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15th April 2013

Relaxation of planning rules for free schools

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The Government recently announced new measures to make it easier for free schools to convert empty and underused buildings and move more quickly into their preferred site.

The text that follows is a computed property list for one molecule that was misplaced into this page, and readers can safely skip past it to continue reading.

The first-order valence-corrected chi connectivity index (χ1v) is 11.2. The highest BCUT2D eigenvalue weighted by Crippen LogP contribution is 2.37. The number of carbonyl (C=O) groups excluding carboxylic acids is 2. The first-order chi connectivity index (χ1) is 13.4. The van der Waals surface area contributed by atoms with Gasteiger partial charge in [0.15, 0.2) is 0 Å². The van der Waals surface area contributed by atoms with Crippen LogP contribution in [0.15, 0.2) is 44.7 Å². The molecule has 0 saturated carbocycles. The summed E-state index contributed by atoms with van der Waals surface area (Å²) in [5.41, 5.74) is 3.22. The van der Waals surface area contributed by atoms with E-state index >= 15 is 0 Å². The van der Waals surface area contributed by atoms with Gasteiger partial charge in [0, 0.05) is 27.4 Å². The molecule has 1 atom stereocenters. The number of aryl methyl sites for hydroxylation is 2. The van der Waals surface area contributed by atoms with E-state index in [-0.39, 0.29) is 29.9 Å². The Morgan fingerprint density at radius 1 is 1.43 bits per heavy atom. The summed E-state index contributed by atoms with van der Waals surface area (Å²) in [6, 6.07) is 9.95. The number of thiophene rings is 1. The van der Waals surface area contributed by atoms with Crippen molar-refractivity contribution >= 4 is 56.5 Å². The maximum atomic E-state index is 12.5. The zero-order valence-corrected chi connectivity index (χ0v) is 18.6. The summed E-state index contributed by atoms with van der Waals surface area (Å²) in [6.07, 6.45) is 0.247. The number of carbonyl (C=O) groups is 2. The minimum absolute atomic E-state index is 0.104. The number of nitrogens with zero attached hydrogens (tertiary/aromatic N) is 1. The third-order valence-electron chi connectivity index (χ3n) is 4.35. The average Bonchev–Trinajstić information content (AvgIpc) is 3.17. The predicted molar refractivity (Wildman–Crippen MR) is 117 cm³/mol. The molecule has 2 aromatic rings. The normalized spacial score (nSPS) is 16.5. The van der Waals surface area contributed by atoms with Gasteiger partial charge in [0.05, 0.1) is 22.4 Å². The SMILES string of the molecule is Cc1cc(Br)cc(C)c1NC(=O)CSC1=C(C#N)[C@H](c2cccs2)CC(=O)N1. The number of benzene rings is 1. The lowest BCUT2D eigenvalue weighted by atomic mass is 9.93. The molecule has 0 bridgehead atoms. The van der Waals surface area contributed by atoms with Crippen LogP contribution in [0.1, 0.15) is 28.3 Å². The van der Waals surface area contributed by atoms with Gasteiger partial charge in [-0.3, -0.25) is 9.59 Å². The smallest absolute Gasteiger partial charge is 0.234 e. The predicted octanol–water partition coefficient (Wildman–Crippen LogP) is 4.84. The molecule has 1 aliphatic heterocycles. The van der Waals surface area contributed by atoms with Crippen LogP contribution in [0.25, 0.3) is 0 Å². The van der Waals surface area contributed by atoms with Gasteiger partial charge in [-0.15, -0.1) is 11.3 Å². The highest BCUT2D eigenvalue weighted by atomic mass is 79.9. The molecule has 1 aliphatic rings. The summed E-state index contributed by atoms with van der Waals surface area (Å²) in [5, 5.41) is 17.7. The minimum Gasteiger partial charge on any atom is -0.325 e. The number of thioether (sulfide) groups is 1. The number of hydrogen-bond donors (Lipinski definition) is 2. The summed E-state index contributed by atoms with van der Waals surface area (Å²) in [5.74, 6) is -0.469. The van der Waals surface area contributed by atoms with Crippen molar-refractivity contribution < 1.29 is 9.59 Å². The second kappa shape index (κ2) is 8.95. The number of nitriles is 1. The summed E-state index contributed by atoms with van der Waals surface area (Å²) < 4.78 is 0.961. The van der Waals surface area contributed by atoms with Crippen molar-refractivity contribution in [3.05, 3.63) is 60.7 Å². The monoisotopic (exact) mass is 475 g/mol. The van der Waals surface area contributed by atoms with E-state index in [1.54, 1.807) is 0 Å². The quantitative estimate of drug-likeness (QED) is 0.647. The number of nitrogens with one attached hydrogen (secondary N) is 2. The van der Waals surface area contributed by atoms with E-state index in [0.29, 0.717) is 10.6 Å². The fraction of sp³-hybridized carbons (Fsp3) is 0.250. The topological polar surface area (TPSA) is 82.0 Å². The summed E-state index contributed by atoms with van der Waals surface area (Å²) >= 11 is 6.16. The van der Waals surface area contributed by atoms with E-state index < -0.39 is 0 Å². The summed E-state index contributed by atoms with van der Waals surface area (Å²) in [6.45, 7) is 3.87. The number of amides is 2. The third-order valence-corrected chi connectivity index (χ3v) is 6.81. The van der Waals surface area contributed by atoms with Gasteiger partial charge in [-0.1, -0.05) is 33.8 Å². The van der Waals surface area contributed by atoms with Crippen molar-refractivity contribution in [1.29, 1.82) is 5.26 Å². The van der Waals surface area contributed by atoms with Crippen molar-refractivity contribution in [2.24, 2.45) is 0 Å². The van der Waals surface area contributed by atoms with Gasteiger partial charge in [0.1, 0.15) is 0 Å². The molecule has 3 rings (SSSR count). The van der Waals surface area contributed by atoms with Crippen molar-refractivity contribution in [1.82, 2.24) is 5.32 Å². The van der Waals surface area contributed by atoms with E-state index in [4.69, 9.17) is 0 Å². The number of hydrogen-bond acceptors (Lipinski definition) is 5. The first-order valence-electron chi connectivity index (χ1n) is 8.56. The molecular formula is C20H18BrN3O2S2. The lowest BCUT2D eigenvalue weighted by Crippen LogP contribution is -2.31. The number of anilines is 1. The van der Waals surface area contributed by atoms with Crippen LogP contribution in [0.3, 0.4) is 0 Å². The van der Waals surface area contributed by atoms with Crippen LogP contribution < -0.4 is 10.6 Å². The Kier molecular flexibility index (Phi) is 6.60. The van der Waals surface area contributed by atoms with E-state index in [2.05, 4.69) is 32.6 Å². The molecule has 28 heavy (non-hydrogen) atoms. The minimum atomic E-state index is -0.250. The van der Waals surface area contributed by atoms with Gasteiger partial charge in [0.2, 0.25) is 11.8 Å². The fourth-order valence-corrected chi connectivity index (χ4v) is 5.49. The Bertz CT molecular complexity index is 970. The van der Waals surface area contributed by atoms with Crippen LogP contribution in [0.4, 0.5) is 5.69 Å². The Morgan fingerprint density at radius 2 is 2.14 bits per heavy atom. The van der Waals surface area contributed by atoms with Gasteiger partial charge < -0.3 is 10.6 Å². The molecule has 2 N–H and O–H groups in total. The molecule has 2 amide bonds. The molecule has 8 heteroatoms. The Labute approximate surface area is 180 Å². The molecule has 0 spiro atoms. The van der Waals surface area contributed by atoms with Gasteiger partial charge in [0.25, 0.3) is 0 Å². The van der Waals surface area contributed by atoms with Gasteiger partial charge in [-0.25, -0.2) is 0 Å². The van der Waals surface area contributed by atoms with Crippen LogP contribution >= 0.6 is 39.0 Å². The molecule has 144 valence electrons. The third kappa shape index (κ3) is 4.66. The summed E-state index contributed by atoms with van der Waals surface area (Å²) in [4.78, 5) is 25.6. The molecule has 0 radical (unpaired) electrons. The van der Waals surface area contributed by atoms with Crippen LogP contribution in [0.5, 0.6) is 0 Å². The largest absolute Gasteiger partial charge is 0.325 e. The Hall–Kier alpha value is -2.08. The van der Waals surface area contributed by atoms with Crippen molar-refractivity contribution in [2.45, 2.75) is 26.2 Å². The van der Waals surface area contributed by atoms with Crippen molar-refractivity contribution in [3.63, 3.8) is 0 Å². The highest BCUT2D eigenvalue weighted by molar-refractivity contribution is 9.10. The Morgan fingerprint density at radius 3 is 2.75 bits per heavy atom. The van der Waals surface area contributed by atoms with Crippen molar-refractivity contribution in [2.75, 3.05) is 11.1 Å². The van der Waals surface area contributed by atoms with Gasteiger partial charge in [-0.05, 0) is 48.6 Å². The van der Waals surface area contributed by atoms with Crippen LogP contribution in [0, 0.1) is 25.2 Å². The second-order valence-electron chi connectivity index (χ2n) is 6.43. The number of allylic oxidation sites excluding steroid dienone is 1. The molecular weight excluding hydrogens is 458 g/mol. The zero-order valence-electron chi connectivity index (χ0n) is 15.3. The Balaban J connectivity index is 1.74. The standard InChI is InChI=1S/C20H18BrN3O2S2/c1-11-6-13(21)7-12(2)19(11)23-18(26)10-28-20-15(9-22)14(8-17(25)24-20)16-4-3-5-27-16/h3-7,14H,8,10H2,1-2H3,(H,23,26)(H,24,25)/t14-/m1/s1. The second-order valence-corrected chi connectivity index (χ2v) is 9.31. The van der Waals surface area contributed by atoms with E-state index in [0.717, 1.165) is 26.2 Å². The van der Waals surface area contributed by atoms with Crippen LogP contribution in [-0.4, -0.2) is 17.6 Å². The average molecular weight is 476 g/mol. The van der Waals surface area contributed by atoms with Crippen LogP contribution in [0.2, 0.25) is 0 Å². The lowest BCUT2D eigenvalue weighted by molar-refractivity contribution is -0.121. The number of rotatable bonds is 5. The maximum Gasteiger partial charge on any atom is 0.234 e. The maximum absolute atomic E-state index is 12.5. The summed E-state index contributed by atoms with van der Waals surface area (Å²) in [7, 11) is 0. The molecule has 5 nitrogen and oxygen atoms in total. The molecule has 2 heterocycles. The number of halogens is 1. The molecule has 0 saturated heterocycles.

The Government recently announced new measures to make it easier for free schools to convert empty and underused buildings and move more quickly into their preferred site. Some measures to help developers of free schools find a suitable site more quickly are already in place: for example, councils must prioritise the need for new school developments when considering planning applications. However, free schools still face a lengthy application process of up to a year for permission to move into buildings which have been earmarked by those establishing the free school but are not currently used as a school. To help avoid the delays and uncertainty created for the schools, parents and pupils, the Government have announced the following changes: Free schools will be allowed to open in almost any building for a year without planning permission. They will also have extra time to secure planning permission to remain in their buildings after that first year. There will be a more streamlined approval process, with limited assessment by the local planning authority, which will allow new free schools to open permanently in a wider range of buildings, such as offices and hotels. The Government hopes that the changes “will allow free schools to concentrate on education not bureaucracy and will give parents peace of mind”. These changes are part of wider reforms planned under the Growth and Infrastructure Bill and are expected to come into effect in June 2013. Although those establishing free schools will benefit from the changes, they should be aware of the resulting risk that they will set up their school easily but then be in limbo for their first year until full planning consent is granted. For further information, please contact Deborah Sharples on 01223 461155 or click here to email Deborah.